Reaching millennial women ‘where they’re at’—on Instagram
Researchers in the Women’s Health Clinical Research Center at Penn Medicine began experimenting with using Instagram for clinical birth control trial recruitment in 2017, and have since seen a surge in research participants.
Facebook posts better at predicting diabetes, mental health than demographic info
Analyzing language shows that identifying certain groups of words significantly improves upon predicting some medical conditions in patients.
How self-harm images on Instagram affect viewers
A new study at the Annenberg Public Policy Center investigates the relationship between exposure to self-harm on Instagram and subsequent self-harm and suicidal ideations.
User-generated content: The medium impacts the message
Wharton’s Shiri Melumad discusses her research on how user-generated content changes in tone based on the type of device used to create it.
Addressing hate speech and disinformation on a global scale
The Annenberg Public Policy Center’s new transatlantic working group is tackling such big issues while keeping its focus on freedom of expression.
Black feminism 101
Author and alum Feminista Jones joined Tanji Gilliam of Africana Studies in a discussion of her new book “Reclaiming Our Space,” examining how Twitter and modern liberation movements are all borne from black women’s words, struggle, and history.
The Knight Commission calls to rebuild trust in democracy with transparency, responsibility
Penn President Amy Gutmann joined 26 other national leaders to consider why the age of Facebook and “fake news” has pushed faith in government and the media to historic low, and how to mend the rift.
The science behind Facebook’s viral #10YearChallenge
Jonah Berger, an associate professor of marketing at The Wharton School, and author of ‘Contagious: Why Things Catch On,’ discusses why people are suddenly eager to talk aging on social media.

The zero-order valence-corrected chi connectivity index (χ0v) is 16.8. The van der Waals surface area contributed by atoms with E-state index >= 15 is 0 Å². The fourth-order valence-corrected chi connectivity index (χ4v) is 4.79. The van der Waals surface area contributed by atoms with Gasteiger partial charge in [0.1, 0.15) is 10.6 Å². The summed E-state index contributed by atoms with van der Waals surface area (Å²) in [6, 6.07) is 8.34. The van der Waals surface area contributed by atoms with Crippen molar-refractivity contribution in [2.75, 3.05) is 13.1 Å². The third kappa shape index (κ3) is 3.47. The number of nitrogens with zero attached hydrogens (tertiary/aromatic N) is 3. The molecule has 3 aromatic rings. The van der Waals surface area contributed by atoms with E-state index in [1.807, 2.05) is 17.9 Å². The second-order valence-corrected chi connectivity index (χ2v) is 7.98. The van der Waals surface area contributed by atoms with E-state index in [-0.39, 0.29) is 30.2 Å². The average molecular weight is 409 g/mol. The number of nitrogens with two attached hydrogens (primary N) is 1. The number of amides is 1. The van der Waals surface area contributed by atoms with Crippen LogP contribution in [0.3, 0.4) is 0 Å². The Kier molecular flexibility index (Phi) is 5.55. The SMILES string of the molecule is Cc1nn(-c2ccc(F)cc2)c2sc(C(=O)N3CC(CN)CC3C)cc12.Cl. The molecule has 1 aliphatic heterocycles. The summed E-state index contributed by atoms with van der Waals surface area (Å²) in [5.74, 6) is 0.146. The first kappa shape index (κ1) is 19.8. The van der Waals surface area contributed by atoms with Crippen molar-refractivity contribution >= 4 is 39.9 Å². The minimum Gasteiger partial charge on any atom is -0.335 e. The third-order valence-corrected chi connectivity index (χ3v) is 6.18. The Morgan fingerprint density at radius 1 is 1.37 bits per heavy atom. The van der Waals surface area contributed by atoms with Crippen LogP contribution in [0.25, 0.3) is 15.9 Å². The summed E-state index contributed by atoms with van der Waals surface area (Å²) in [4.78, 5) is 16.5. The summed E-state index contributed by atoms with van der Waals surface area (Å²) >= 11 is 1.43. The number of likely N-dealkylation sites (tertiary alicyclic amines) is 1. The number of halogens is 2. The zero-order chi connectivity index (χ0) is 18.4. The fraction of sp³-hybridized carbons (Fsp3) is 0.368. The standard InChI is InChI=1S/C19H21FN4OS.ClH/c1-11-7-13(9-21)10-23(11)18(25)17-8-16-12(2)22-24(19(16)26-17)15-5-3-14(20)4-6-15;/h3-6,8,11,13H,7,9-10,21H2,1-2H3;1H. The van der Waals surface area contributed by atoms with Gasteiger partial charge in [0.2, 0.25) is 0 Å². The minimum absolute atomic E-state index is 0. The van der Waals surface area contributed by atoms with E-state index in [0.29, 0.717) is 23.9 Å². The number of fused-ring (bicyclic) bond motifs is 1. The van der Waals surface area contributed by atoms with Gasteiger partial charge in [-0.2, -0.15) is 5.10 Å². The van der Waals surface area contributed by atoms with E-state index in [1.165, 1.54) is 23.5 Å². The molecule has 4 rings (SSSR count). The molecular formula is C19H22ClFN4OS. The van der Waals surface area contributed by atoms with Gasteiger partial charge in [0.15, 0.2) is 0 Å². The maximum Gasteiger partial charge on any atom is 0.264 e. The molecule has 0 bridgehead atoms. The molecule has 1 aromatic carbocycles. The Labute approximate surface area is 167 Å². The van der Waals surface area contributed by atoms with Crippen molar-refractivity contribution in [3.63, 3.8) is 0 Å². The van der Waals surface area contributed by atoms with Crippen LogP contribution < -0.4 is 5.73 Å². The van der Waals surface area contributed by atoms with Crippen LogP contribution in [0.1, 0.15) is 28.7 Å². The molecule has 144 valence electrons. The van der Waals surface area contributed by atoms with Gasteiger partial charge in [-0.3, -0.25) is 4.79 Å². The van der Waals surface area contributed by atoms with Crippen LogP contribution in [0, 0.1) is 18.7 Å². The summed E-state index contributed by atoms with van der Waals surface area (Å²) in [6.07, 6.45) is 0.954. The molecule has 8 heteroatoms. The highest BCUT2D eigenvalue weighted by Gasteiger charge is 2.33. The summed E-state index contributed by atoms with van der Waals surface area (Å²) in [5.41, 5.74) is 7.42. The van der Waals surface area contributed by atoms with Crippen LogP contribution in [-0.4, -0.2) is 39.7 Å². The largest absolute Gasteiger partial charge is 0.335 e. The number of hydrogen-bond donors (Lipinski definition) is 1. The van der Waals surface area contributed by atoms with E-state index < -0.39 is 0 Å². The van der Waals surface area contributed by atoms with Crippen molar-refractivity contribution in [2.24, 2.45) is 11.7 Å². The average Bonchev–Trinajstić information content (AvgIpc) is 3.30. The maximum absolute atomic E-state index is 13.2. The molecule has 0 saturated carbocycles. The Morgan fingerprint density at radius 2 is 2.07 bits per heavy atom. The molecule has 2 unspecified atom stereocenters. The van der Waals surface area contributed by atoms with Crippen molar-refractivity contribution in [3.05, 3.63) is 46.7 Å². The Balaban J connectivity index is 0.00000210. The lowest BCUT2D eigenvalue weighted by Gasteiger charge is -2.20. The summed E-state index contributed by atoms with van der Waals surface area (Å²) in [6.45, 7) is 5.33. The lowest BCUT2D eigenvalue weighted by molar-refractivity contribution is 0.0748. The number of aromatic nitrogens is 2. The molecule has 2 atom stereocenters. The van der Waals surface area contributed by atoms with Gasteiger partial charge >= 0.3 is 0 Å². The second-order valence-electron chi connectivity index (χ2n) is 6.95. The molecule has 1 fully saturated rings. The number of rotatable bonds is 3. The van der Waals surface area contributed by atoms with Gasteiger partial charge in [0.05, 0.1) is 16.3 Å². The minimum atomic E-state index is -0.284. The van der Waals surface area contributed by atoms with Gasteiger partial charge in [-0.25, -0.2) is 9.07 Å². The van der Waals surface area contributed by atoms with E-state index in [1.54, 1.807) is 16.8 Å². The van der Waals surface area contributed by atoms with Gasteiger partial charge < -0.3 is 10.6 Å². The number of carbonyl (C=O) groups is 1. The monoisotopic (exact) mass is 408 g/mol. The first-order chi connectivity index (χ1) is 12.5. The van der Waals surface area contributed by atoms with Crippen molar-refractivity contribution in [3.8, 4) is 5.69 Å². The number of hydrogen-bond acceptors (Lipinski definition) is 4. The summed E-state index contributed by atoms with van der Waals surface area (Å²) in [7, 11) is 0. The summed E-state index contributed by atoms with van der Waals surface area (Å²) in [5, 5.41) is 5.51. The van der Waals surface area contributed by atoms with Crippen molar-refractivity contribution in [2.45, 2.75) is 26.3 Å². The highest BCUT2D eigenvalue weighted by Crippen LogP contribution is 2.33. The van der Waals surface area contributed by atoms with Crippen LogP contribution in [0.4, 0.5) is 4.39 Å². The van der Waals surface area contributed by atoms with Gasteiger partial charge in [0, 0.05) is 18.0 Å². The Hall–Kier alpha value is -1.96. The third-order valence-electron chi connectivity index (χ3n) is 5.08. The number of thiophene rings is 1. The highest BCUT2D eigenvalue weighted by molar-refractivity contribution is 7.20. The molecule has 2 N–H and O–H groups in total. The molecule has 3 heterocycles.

Breaking through the medical fake news bubble
In a new perspective piece published in the Journal of the American Medical Association, Raina Merchant and David A. Asch provide some guidance for medical professionals and scientists as they wade into online discussions.
Getting science right in the fake news era
Over his career as a science journalist, Carl Zimmer has seen legitimate science reporting denied and illegitimate science news taken as fact. In advance of a talk at Penn, Zimmer discusses the problem of misinformation and offers tips for avoiding being fooled by bogus science stories.
In the News
Cutting social media time can lessen depression and loneliness
Melissa Hunt of the School of Arts and Sciences shared her research on social media and wellness. “The extent to which young people are using social media can interfere with time spent on activities that can more genuinely foster self-esteem, like getting your work done, or true intimacy, like hanging out with your friends in the real world,” said Hunt.
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Twitter and Instagram unveil new ways to combat hate—again
Jessa Lingel of the Annenberg School for Communication said “we need humans” to help parse what is and isn’t offensive language based on context. “The tech just isn’t there yet.”
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